ATC160602: Second Report of the Rules Committee of the National Assembly, 2016
The Speaker, as Chairperson of the Rules Committee of the National Assembly, presents the Second Report of the Rules Committee of the National Assembly 2016, dated 27 May 2016, as follows:
- On Thursday, 12 May 2016, the Deputy Speaker gave a ruling in the House on quoting from court judgments and other documents. The ruling stated, inter alia, “Therefore, hon members, while it may indeed be permissible to quote from court judgments and other relevant documents and do so accurately, it is not acceptable to use such quotations and other such means to abuse other members or cast aspersions on the character or person of another member”.
- The Chief Whip of the Opposition subsequently wrote to the Speaker requesting that the ruling be reviewed formally by the Rules Committee, with specific reference to quoting of judgments of the courts of the Republic of South Africa. His submission was that the ruling was an unnecessary and unwarranted restriction of the freedom of speech enjoyed by members.
- In terms of Parliamentary procedure, if a member is unhappy with a particular ruling, the first recourse is to take up the matter privately with the relevant presiding officer, either in person or by letter. There is no appeal to the Speaker in terms of rulings given by other presiding officers. The member may also request that the principle involved in the ruling be referred to the Rules Committee for consideration (p165, NA Guide to Procedure, 2004).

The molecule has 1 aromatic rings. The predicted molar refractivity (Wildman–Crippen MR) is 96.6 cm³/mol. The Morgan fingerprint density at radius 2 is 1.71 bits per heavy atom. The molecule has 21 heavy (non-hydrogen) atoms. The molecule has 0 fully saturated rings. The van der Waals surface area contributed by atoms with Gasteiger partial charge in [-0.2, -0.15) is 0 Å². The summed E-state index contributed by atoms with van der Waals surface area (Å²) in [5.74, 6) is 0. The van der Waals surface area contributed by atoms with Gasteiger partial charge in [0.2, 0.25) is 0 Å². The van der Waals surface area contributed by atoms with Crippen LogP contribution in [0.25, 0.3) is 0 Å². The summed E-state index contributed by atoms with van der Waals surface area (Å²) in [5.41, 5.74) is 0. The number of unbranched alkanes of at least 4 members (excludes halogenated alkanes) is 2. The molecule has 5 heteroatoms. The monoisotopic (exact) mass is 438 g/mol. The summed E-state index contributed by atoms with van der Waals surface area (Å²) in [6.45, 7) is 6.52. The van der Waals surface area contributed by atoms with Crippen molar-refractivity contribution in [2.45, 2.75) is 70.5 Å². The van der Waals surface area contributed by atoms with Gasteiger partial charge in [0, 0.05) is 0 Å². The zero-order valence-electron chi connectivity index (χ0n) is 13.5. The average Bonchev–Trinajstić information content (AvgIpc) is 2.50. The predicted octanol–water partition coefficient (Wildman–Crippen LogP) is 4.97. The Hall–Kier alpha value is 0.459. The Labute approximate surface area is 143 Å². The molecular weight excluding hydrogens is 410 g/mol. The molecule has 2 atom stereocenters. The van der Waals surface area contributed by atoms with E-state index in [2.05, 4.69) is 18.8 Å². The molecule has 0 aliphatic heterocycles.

- The Rules Committee, on 17 May 2016, referred the matter to the Subcommittee on Review of the Assembly Rules for consideration and report. The Subcommittee met on 18 May 2016 to consider the referral. In addition to considering the Deputy Speaker’s ruling and previous rulings of a similar nature, the Subcommittee afforded the Chief Whip of the Opposition an opportunity to make oral representations. It also considered a written submission by the Deputy Speaker in which he explained the principle of the ruling. The Subcommittee confined its consideration of the matter to the principle of the ruling.
B. Observations and recommendations
The following observations and recommendations were made:
- The principle that accusations against a member or personal reflections on a member's integrity are equally offensive and damaging if they are made by way of inference, by way of hypothesis, through a quotation, by being posed as a question or by utilizing other figures of speech and literary devices should be affirmed.
- The Standing Order that provides that members who wish to bring allegations of wrong doing on the part of another member to the attention of the National Assembly should only do so by way of a substantive motion should also be affirmed.
- Recognising that court judgments involve not allegations but findings, it is affirmed that members should be able to quote from them but must do so accurately. Such quotations may indeed be about a court finding that a member acted unlawfully. That would relate to a factual state of affairs.
- Despite a court finding, members should not verbally abuse each other through name-calling. Disparaging and insulting personal remarks about any member do not contribute meaningfully to debate. On the contrary, they are by their very nature almost certainly going to lead to a breakdown in debate and in that way prevent the House and the collective of members from engaging meaningfully in matters of national importance. In such instances, the rules on unparliamentary language should always apply.
- In recognising that there may be instances where there is dispute about the accuracy of a quotation, presiding officers should be able to exercise discretion in ruling on these matters. This may include studying the Hansard to determine the context and to verify the facts.
The Rules Committee, at its meeting on 24 May 2016, unanimously adopted the report of the Subcommittee.
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